Baltimore Mayor Brandon M. Scott (D) is launching a fund to cover the cost of security deposits for low-income tenants, he announced Thursday.
The fund is set to launch this fall, according to a Thursday release, and will cover up to $2,000 in security deposit costs per unit. Money for the fund will come from $3.3 million in “supplemental funds” from a fiscal year 2020 pandemic-related Community Services Block Grant (CSBG), according to the release.
That federal grant funding will cover the program between September 2021 and September 2022, by which time the funding will need to be expended, according to the release.
To qualify, applicants must have an income that is less than or equal to 125 percent of the federal poverty level, apply to live within rental units that are “registered and licensed” with Baltimore City, have signed a lease and prove that a security deposit is required.
“All Baltimoreans deserve safe and stable housing,” Scott (D) said in a statement. “As we emerge from this pandemic, we must address barriers to long-term housing stability for our residents, like unaffordable security deposits.”
Acting Housing Commissioner Alice Kennedy said tenants’ ability to pay security deposits is a “known barrier to obtaining affordable housing,” and the new fund will help Baltimore’s most vulnerable residents find housing.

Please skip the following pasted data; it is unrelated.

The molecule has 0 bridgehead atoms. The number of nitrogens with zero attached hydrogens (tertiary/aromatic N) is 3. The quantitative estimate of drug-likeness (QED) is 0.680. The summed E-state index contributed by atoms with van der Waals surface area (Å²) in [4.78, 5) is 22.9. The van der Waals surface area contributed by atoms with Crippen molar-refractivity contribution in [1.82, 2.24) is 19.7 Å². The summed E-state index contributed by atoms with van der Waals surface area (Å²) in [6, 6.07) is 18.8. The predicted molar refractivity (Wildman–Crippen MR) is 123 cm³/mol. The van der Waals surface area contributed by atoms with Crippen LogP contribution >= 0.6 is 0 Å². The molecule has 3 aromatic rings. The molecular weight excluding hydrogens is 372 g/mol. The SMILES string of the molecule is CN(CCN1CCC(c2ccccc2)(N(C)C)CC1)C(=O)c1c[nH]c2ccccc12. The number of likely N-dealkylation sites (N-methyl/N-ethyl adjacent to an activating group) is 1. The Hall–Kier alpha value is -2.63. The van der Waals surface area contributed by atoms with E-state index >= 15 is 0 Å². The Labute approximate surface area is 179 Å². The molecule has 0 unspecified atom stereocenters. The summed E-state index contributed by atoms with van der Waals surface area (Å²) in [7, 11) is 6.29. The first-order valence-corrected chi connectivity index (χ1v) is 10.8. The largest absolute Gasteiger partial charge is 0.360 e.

The announcement comes after Scott’s veto of controversial security deposit legislation that fair housing advocates said would harm tenants. That security deposit alternatives bill would have allowed tenants to pay security deposits via multiple installments instead of a single large payment — but also would’ve given tenants the option to purchase security deposit “insurance,” which activists said is actually a type of surety bond that can leave tenants in debt.
Proponents of the bill, including the real estate startup Rhino (which, according to a report from Baltimore Brew, lobbied for the legislation) argued that it would give tenants more options for security deposits. The proposal received widespread backlash from fair housing and consumer rights advocates, who said the bill would harm low-income tenants and successfully urged Scott to veto it.
The Baltimore City Council, which originally passed the security deposit alternatives bill in a 12-2 vote, sustained Scott’s veto. And the council introduced separate legislation to create a temporary security deposit voucher program that would sunset in 2023.
The council’s proposed voucher plan also would cover up to $2,000 in security deposits.